Madeline Kahn

Madeline Kahn was a highly-talented actress and singer who made her name in the comedic outings of Mel Brooks. Before she was a movie star, she took the Broadway stage in 1968 and received Tony nominations. Brooks took her stride in the ’70s when she starred as a supporting actress to Barbara Streisand and Ryan O’Neal in What's Up, Doc? After this came numerous collaborations with director Mel Brooks and the cult classic, Clue. At the time of losing her life to cancer in 1999, she was filming for the sitcom, Cosby.

Portrait of American actress, comedienne, and singer Madeline Kahn, New York, 1974. She had recently appeared in the film 'Young Frankenstein' (directed by Mel Brooks). (Photo by Jack Mitchell/Getty Images) Jack Mitchell/ Getty Images


Mary Kay Bergman

If you’re a fan of South Park you know voice actress Mary Kay Bergman well. The voice actress was responsible for voicing over 100 cartoons, video games, and movie characters throughout her career. As well as her numerous roles on South Park, Bergman was heard in many different Disney films over the years. Bergman was also hiding a large secret from her family, friends, and fans. She was a long-time sufferer of generalized anxiety disorder and depression that was misdiagnosed. In November 1999, her depression won out with a fatal shotgun shot to the head.


Lee Thompson Young

Lee Thompson Young, known for his roles in the television series The Famous Jett Jackson and Rizzoli & Isles's, died a sudden death that shocked his fanbase. The 29-year-old actor failed to show up to film an episode of the crime drama, Rizzoli & Isles's, prompting the show's producers to call the police for a check-in. The police then found him in his Los Angeles apartment where he'd committed suicide. His cause of death was a self-inflicted gunshot wound. Young had secretly been battling bipolar disorder for which he'd been taking medication for most of his life. Showrunners then decided to kill off Youngs’ characters, as they were stunted with this tragic news.

LOS ANGELES - OCTOBER 6: Cast members Derek Luke (L) and Lee Thompson Young pose at the after party for the premiere of Universal's "Friday Night Lights" at the Highlands on October 6, 2004 in Los Angeles, California. (Photo by Kevin Winter/Getty Images) Kevin Winter/ Getty Images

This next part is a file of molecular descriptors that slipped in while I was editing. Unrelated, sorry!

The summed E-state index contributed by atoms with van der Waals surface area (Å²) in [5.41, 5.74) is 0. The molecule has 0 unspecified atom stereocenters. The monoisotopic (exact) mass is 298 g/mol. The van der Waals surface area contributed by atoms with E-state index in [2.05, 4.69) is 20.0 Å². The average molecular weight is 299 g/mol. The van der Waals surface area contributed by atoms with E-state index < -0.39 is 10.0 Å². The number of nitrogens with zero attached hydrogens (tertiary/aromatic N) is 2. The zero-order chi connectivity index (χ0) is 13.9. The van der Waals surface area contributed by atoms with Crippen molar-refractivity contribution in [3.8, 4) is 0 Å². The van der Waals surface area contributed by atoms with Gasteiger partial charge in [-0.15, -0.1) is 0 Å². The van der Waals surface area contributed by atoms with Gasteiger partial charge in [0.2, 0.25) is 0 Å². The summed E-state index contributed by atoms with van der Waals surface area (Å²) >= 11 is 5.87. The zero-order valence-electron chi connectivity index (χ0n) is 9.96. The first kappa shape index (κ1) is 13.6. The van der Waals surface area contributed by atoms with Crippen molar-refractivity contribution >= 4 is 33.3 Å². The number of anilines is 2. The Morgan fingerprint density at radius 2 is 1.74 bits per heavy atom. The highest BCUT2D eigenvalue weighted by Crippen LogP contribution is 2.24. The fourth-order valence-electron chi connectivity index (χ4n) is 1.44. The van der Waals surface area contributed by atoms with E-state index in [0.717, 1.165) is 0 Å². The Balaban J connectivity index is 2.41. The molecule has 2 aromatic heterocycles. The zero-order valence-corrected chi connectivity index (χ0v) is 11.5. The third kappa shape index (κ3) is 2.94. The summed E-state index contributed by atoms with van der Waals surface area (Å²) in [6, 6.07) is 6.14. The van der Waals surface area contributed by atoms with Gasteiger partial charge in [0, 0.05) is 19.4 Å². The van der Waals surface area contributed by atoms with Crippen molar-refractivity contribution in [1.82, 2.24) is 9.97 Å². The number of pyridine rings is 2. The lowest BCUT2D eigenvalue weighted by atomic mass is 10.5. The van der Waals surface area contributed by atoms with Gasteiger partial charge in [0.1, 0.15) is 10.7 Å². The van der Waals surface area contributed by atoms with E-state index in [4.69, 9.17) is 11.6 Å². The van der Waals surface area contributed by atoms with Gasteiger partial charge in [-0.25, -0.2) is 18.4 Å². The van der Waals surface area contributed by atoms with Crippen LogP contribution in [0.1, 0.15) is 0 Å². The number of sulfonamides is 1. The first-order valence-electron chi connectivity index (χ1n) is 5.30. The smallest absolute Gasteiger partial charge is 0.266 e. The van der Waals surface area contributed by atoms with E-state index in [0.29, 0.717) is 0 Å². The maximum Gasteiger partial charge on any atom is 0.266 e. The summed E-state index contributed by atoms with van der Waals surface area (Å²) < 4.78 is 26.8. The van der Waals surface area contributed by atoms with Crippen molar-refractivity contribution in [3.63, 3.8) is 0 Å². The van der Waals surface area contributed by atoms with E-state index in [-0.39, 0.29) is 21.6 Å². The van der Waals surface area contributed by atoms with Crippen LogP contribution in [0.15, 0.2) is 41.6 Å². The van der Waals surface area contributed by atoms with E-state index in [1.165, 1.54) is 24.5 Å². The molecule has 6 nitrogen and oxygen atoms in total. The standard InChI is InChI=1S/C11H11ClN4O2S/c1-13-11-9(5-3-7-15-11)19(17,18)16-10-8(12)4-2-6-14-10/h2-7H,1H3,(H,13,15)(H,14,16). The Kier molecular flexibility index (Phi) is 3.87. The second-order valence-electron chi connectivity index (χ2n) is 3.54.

John Spencer

In December of 2005, The West Wing world lost its White House Chief of Staff. John Spencer, who played Leo McGarry on this presidential drama, died of a heart attack just days after his birthday. Having filmed two episodes that were in post-production at the time of his death, the producers were then quickly able to write his death into the show. In the show's final season, they say that McGarry died of a heart attack on election night. They also kept his name in the opening credits until the show's end to honor his death.

BEVERLY HILLS, CA - NOVEMBER 6: Actress Kristin Chenoweth (L) and actor John Spencer (R) attend the cocktail reception before the Cure Autism Now's 10th Anniversay Gala at the Beverly Regent Wilshire Hotel on November 6, 2005 in Beverly Hills, California. (Photo by Michael Buckner/Getty Images) Michael Buckner/ Getty Images


Dermot Morgan

Father Ted was one of the most popular British sitcoms of the 90s, earning the starring actors international fame. Graham Norton, for example, was a guest star in a couple of episodes. Dermot Morgan played the titular character, Father Ted Crilly; a perpetually under-performing priest stuck living with two other priests and a housekeeper. Morgan unexpectedly had a heart attack during a dinner party, just a day after recording his last episode.

AUSTIN, TX - MARCH 14: Dermot McCormack, President of AOL Video and Studios (L) and filmmaker Morgan Spurlock speak onstage at 'Hyper-Reality TV and Online Video Are a Perfect Fit' during the 2015 SXSW Music, Film + Interactive Festival at Austin Convention Center on March 14, 2015 in Austin, Texas. (Photo by Amy E. Price/Getty Images for SXSW) Amy E. Price/ Getty Images


Freddie Prinze

Freddie Prinze, born Frederick Karl Pruetzel, hit it big in the mid-seventies sitcom, Chico and the Man. Starting in comedy clubs, Prinze was a stand-up comedian who made a name for himself as a rising star. The actor chose the name Prinze in hopes he would one day be the King of Comedy. Unfortunately, Prinze was affected by the comedian's curse and suffered from depression for most of his life. In 1977 his depression took hold of his life and he shot himself in front of his manager. His son, Freddie Prinze Jr., now carries his father's torch and the trauma of this tragedy.

L-R: Actors Jack Albertson (1907 - 1981), Freddie Prinze (1954 - 1977) and Della Reese talk in a still from the television series, 'Chico And The Man,' circa 1975. NBC Television / Getty Images